History: The Asian American Arts Alliance (A4) is a non-profit arts service organization dedicated to strengthening Asian American artists and arts/cultural groups in New York City through funding, promotion and community building. Founded in 1983 by a group of arts leaders who recognized the need for a strong, collective body of Asian American arts groups to represent the interests of its talented, yet under-recognized members, A4 remains the only service organization for the rapidly diversifying and growing Asian American population in the New York metropolitan area. A4’s membership is currently comprised of more than 250 Asian American artists and arts organizations creating works in a wide range of media in the visual, literary, and performing arts.A4’s programming include public forums and workshops, regular member meetings, publications, and funding programs. Among its publications are a directory of Asian American arts organizations and touring artists, the bi-monthlyAsian American Arts Calendar/Resources & Opportunities, an Asian American arts newsletter, Dialogue magazine, and e-Voice, an e-calendar publicizing members’ arts events.
History: Arkipelago is a New York City-based volunteer-run cultural organization that promotes critical dialogue and community engagement in issues of concern to the Philippines and the Filipino Diaspora. Arkipelago grew out of a one-night commemoration in December 1993 of Human Rights Day through songs, poetry, and dances planned by Susan Quimpo, other older Filipino activists and Youth for Philippine Action (YPA). The event was named “Arkipelago,” the Tagalog translation of the word “archipelago,” which brought to mind the Philippines archipelago and its inhabitants’ displacement by recent diasporas. The entirely Filipino community funded event, which drew more than two hundred Filipino and Filipino Americans, turned into a venue for community members to talk about immigrant rights, AIDS (which disproportionately affected Filipinos), generational gaps and problems, and racism. The event’s success prompted Arkipelago’s steering committee to continue its community building and organizing work.
History: The Actors’ Equity Association (AEA) is the labor union of professional theatrical performers and stage managers. Founded in 1913, it negotiates contracts and agreements, arbitrates contract disputes, regulates the importation of alien actors, regulates charges by theatrical agents, provides a pension plan and welfare fund, and otherwise assists the theatrical industry. The union initiated a boycott of segregated theatres in 1947, targeting the National Theatre in Washington, DC. Subsequently Equity’s policies against segregation were extended to all theatres that discriminated against either performers or patrons with regard to race, color or creed. In recent years this principle has been extended to include discrimination on sexual preference or political persuasion or belief. In 1982, Equity adopted an affirmative action policy to increase employment opportunities for ethnic minorities and women. Ethnic Minorities and Women’s Committees were formed to facilitate these efforts.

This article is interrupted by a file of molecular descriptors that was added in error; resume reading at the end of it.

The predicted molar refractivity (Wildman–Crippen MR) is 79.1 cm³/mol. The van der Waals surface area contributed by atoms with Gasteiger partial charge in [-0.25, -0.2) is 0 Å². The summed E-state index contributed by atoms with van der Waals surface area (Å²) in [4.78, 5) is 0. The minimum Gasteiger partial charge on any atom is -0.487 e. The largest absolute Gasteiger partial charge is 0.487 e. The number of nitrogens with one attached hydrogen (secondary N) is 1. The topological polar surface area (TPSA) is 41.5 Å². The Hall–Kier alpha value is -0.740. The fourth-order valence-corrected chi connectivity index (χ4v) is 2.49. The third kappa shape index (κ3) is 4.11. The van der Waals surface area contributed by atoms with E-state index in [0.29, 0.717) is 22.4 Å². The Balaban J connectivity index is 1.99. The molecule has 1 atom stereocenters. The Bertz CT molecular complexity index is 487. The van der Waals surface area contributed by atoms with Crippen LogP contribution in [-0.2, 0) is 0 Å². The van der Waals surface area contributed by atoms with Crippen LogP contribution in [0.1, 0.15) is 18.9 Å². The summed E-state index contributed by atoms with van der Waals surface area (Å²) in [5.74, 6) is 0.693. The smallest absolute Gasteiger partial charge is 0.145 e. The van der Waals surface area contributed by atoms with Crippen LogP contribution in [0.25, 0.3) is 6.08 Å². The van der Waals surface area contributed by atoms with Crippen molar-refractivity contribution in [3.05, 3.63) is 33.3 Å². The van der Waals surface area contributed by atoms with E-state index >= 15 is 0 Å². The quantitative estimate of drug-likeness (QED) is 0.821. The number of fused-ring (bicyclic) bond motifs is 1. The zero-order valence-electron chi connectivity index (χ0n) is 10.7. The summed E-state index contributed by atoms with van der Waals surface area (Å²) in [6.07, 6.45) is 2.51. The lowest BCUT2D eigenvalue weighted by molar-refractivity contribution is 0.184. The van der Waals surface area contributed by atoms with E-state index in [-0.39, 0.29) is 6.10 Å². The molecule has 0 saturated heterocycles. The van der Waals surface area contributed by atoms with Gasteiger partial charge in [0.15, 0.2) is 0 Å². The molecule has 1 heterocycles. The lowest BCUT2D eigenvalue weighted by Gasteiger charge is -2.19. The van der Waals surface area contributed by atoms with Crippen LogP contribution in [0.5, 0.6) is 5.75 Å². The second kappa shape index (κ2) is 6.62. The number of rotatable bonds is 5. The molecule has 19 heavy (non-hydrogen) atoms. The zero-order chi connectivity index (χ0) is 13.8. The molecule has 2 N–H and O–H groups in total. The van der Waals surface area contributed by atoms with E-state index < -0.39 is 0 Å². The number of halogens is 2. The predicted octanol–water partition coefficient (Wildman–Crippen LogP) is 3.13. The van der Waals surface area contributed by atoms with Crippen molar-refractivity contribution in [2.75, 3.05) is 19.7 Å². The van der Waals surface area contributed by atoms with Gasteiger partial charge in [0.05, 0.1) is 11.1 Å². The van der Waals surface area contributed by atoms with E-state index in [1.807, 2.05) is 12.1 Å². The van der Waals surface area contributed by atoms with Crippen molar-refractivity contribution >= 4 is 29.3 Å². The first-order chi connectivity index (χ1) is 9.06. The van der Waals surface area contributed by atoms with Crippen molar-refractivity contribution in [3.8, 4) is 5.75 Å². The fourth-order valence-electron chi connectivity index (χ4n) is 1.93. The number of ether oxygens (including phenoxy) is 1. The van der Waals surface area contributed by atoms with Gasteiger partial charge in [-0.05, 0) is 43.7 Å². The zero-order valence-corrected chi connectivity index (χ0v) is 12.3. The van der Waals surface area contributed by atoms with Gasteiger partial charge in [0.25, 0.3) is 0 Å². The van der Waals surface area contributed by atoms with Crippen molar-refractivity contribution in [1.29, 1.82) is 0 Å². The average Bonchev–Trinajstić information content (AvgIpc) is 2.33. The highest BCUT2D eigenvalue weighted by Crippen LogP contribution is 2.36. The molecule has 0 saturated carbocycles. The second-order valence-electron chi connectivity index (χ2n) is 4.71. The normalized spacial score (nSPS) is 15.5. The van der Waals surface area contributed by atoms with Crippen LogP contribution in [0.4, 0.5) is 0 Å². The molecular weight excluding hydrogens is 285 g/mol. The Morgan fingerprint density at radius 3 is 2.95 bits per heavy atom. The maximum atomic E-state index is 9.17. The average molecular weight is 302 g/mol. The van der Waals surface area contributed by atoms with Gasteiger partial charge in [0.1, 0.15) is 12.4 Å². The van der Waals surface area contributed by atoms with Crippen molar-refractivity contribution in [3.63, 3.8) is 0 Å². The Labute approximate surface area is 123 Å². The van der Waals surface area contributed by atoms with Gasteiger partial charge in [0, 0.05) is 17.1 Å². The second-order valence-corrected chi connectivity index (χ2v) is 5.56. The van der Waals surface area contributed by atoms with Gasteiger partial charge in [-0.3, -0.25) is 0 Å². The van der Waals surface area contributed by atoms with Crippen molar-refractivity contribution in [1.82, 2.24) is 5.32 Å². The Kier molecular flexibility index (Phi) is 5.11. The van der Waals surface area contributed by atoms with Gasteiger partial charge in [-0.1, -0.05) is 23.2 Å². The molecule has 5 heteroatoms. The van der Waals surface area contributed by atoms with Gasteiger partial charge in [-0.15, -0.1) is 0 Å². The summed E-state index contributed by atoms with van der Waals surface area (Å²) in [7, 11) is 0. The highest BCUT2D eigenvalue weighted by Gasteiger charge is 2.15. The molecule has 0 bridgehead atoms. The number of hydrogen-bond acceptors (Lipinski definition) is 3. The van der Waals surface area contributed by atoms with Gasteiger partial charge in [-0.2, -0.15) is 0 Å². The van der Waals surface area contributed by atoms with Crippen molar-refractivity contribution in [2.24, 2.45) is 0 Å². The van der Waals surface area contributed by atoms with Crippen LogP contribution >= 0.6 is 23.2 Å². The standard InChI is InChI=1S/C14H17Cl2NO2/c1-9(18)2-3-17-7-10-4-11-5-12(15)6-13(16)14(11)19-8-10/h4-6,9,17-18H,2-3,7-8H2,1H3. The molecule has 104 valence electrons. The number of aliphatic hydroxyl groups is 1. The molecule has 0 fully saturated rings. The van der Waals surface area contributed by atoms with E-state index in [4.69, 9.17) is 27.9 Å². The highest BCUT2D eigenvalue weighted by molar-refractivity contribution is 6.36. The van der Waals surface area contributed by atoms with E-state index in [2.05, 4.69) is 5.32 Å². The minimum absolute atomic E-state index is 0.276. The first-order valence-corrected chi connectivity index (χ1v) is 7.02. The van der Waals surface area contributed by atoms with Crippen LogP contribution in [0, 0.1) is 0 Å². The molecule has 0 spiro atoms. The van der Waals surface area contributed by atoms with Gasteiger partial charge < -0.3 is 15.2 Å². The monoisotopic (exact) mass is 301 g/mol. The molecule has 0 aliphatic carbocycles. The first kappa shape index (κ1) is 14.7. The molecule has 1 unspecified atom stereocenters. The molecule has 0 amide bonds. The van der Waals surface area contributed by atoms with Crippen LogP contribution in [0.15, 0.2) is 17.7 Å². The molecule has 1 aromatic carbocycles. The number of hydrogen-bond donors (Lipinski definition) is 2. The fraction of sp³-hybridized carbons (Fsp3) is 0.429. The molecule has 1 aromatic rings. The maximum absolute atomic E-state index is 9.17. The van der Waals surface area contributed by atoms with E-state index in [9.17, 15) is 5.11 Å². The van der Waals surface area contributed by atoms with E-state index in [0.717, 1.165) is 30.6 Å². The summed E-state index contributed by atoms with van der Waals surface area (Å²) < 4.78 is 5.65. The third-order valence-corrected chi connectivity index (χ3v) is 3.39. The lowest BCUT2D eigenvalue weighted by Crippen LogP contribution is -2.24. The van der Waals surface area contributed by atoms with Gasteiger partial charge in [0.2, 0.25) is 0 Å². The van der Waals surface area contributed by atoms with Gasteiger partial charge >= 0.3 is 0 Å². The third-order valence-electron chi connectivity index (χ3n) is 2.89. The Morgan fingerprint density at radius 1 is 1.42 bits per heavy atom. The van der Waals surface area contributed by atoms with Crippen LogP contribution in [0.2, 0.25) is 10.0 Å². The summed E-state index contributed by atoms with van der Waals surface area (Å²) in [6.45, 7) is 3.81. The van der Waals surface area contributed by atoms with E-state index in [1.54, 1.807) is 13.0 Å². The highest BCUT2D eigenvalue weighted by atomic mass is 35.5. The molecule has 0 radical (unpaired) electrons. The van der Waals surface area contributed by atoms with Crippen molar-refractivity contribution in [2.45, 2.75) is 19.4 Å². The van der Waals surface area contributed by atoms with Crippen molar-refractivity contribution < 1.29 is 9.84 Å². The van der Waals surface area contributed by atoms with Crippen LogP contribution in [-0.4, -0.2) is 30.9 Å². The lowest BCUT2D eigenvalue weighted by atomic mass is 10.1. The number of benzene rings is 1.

Equity’s uncompromising support of its members who were affected by blacklisting and other forms of official and informal persecution during the McCarthy era was almost unique in the entertainment industry and among labor unions in general. Actors’ Equity Foundation, the union’s benevolent association, supports a theatre grants program, while a credit union provides credit and financial services to members. The Foundation also aids theatres suffering unforeseen catastrophes, contributes to the Actors’ Fund of America, the charitable arm of the theatrical unions, and funds certain worthy theatrical projects.
Sources: The Tamiment Library & Robert F. Wagner Labor Archives. “Guide to the Actors’ Equity Association Records.” Last modified May 23, 2014. http://dlib.nyu.edu/findingaids/html/tamwag/wag_011/bioghist.html.
History: Founded in 1972 when women artists had few spaces to exhibit, A.I.R. (Artists in residence, Inc.) Gallery is the first artist-run nonprofit gallery for women artists in the United States. With a mission to advocate for women in the visual arts, founding members Dotty Attie, Maude Boltz, Mary Grigoriadis, Nancy Spero, Susan Williams, and Barbara Zucker selected fourteen artists to join them as original members and together set organizational policy. A.I.R. membership is kept at twenty New York artists who constitute the organization’s governing body and vote in new members. Exhibitions constitute the main activity of the organization. These include solo shows for Gallery Artists, sponsored shows for Fellow Artists, and group shows that include the broader community of women artists. Asian and Asian American artists, including Kazuko, Angie Eng, Diyan Achjadi, Juri Kim, Barbara Takenaga, Michi Itami, Carol Kumata, Hui-Lin Chao, Jinnine Pak, and Eva Lee can be counted as members or exhibiting artists.